On September 15, Holy Hill held their 38th annual art fair.  I had never been to Holy Hill before but I was told that it was really beautiful, so I was excited to go.  And being a artsy creative person an art fair sounded like a perfect way to end the afternoon.  I thought I’d go look at some art, get inspired and then be able to create some of my own.

Turns out that there were hundreds of people there.  I didn’t think that so many people would opt to spend their Saturday just looking at art (it turns out that there were no crafting tents).  I was really excited to see so many people there and to be able to view all of the art.  People were showcasing the expected paintings, drawings and photography.  But some art I didn’t expect to see was glass work, metal work and wood work.  I saw cheese and cracker plates made out of melted wine bottles and a giant freestanding dragonfly made out of metal.  There was also life-sized sculptures of bears made out of whole trunks of trees.  (We ended up leaving with one who was roasting a marshmallow over a wooden fire.  His name is Jimmy).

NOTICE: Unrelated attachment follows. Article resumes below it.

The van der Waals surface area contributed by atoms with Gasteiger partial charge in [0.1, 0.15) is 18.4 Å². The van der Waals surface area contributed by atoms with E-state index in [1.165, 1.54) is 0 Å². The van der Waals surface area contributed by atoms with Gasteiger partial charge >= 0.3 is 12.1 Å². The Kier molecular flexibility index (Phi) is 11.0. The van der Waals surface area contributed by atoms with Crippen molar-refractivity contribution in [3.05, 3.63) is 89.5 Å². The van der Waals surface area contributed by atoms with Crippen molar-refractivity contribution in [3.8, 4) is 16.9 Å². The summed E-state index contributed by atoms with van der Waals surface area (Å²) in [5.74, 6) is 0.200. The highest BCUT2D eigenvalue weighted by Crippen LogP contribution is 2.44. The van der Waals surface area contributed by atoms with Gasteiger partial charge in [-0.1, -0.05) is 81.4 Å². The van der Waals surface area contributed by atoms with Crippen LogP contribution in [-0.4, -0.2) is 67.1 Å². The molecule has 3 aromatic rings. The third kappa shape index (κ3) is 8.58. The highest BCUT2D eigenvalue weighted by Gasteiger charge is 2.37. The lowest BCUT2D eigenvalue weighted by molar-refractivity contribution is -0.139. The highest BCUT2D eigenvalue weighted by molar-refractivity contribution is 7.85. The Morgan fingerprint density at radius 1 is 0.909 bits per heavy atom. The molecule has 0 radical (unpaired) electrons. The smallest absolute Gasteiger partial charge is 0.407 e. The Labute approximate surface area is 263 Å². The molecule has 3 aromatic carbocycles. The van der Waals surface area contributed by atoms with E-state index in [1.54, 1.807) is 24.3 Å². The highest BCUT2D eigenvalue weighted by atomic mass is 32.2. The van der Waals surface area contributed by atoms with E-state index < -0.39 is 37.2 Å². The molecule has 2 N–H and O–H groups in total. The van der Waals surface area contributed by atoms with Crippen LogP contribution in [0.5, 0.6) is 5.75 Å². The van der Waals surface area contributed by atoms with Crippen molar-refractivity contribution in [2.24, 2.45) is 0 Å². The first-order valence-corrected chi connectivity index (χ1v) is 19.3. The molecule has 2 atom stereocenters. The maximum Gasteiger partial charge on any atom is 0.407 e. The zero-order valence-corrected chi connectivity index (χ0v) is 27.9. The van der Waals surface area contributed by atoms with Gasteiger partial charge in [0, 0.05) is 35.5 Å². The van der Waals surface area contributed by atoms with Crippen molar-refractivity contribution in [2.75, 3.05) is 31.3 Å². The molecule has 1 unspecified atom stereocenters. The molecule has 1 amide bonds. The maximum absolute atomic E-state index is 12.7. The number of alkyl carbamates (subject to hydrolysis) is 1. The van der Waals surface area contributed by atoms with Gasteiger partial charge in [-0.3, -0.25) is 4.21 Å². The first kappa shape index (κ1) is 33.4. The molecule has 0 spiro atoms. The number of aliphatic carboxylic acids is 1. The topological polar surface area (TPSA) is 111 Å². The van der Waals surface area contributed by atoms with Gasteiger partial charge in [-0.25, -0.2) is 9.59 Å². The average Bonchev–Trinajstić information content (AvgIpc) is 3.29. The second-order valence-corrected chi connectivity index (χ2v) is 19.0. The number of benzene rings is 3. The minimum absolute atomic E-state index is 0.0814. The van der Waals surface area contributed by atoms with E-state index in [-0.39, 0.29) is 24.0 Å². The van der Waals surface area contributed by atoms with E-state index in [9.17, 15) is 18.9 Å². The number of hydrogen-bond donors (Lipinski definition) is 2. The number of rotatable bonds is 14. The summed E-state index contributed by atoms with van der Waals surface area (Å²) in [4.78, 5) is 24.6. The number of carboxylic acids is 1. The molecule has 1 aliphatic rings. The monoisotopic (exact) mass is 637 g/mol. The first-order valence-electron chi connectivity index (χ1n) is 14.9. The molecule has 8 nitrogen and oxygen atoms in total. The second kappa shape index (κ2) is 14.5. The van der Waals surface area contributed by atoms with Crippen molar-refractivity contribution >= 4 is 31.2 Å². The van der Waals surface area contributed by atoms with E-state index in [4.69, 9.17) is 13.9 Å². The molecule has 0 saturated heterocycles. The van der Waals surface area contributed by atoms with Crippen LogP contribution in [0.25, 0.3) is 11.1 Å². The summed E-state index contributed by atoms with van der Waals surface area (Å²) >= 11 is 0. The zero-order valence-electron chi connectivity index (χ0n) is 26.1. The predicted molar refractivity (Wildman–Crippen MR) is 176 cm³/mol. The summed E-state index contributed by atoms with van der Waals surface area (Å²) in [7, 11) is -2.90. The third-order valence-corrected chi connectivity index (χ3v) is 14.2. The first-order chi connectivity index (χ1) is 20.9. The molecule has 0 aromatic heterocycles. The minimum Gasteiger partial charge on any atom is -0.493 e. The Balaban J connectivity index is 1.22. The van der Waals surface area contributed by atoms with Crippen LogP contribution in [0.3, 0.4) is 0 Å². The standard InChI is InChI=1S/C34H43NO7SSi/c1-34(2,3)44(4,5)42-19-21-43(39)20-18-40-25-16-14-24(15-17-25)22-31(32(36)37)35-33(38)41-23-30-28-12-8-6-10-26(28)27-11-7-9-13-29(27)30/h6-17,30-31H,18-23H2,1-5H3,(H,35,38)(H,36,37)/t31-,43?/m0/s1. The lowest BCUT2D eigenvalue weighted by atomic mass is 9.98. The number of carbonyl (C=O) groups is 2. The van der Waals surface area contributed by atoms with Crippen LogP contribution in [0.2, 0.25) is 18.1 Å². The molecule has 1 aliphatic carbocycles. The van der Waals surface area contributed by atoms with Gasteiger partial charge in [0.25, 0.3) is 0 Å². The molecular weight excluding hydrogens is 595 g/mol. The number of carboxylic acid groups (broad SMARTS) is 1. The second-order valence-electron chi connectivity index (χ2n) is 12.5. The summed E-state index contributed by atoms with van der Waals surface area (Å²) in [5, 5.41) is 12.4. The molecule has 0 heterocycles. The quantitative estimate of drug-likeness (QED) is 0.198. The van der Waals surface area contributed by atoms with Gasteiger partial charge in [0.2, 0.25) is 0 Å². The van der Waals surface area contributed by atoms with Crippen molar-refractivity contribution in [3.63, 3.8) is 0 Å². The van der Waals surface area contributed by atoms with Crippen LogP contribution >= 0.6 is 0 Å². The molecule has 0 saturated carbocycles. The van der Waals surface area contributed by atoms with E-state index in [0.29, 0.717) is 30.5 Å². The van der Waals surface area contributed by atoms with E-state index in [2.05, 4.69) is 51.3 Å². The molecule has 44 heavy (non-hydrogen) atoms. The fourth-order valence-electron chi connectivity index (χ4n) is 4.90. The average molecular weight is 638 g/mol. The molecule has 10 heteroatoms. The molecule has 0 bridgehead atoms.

My favorite tent besides the one with the bears was a metal works tent.  They weren’t making anything on site, but they were selling their products.  The interesting thing is that they didn’t use raw materials for their pieces, they used old silverware.  They made bracelets and rings out of bent and twisted forks.  They had business card holders and kokopelli people.  And they also had a religious aspect to their work as well being at Holy Hill.  The made crosses out o f butter knives and forks and then they made angels out of spoons (pictured below).  I ended up buying one of the spoon angels, it was just clever and quirky and still made sense.
After we were finished browsing the tents, my aunt and I decided to trek up the hill and climb to the top of one of the towers.  It was approximately 178 steps to the top and being on a hill we ended up being pretty high.  The view was spectacular from the top.  We could see for miles in each direction.  And being at the top of the  Basilica in Hubertus I could see the building in Milwaukee faintly in the distance.  That is about 40 miles of uninterrupted sight.  It was beautiful.

 

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